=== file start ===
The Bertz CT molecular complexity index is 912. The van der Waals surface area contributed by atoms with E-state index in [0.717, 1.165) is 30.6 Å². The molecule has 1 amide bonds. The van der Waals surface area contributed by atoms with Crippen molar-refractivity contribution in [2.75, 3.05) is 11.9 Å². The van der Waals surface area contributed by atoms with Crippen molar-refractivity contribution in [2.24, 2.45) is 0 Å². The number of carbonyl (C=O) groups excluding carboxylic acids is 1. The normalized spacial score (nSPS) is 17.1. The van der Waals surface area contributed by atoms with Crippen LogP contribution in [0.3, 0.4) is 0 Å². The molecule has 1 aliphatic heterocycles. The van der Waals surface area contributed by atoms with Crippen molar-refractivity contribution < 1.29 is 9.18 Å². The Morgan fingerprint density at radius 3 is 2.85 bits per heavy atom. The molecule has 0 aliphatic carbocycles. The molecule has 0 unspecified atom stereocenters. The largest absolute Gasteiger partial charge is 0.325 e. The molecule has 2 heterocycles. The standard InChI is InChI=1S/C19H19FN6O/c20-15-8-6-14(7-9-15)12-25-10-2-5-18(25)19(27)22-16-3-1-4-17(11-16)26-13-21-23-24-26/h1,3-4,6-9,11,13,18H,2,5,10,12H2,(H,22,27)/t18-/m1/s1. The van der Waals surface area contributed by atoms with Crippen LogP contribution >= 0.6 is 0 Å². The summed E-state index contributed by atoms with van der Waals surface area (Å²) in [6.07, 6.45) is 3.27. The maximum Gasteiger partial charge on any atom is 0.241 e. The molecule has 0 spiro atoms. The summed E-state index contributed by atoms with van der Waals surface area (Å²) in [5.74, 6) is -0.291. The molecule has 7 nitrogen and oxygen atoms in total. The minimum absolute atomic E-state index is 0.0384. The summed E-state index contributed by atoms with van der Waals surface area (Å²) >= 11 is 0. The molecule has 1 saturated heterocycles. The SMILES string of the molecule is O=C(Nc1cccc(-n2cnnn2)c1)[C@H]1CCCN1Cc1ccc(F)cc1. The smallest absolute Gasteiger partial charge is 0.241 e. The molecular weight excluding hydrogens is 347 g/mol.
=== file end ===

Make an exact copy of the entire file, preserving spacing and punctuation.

The Bertz CT molecular complexity index is 912. The van der Waals surface area contributed by atoms with E-state index in [0.717, 1.165) is 30.6 Å². The molecule has 1 amide bonds. The van der Waals surface area contributed by atoms with Crippen molar-refractivity contribution in [2.75, 3.05) is 11.9 Å². The van der Waals surface area contributed by atoms with Crippen molar-refractivity contribution in [2.24, 2.45) is 0 Å². The number of carbonyl (C=O) groups excluding carboxylic acids is 1. The normalized spacial score (nSPS) is 17.1. The van der Waals surface area contributed by atoms with Crippen LogP contribution in [0.3, 0.4) is 0 Å². The molecule has 1 aliphatic heterocycles. The van der Waals surface area contributed by atoms with Crippen molar-refractivity contribution < 1.29 is 9.18 Å². The Morgan fingerprint density at radius 3 is 2.85 bits per heavy atom. The molecule has 0 aliphatic carbocycles. The molecule has 0 unspecified atom stereocenters. The largest absolute Gasteiger partial charge is 0.325 e. The molecule has 2 heterocycles. The standard InChI is InChI=1S/C19H19FN6O/c20-15-8-6-14(7-9-15)12-25-10-2-5-18(25)19(27)22-16-3-1-4-17(11-16)26-13-21-23-24-26/h1,3-4,6-9,11,13,18H,2,5,10,12H2,(H,22,27)/t18-/m1/s1. The van der Waals surface area contributed by atoms with Crippen LogP contribution >= 0.6 is 0 Å². The summed E-state index contributed by atoms with van der Waals surface area (Å²) in [6.07, 6.45) is 3.27. The maximum Gasteiger partial charge on any atom is 0.241 e. The molecule has 0 spiro atoms. The summed E-state index contributed by atoms with van der Waals surface area (Å²) in [5.74, 6) is -0.291. The molecule has 7 nitrogen and oxygen atoms in total. The minimum absolute atomic E-state index is 0.0384. The summed E-state index contributed by atoms with van der Waals surface area (Å²) >= 11 is 0. The molecule has 1 saturated heterocycles. The SMILES string of the molecule is O=C(Nc1cccc(-n2cnnn2)c1)[C@H]1CCCN1Cc1ccc(F)cc1. The smallest absolute Gasteiger partial charge is 0.241 e. The molecular weight excluding hydrogens is 347 g/mol.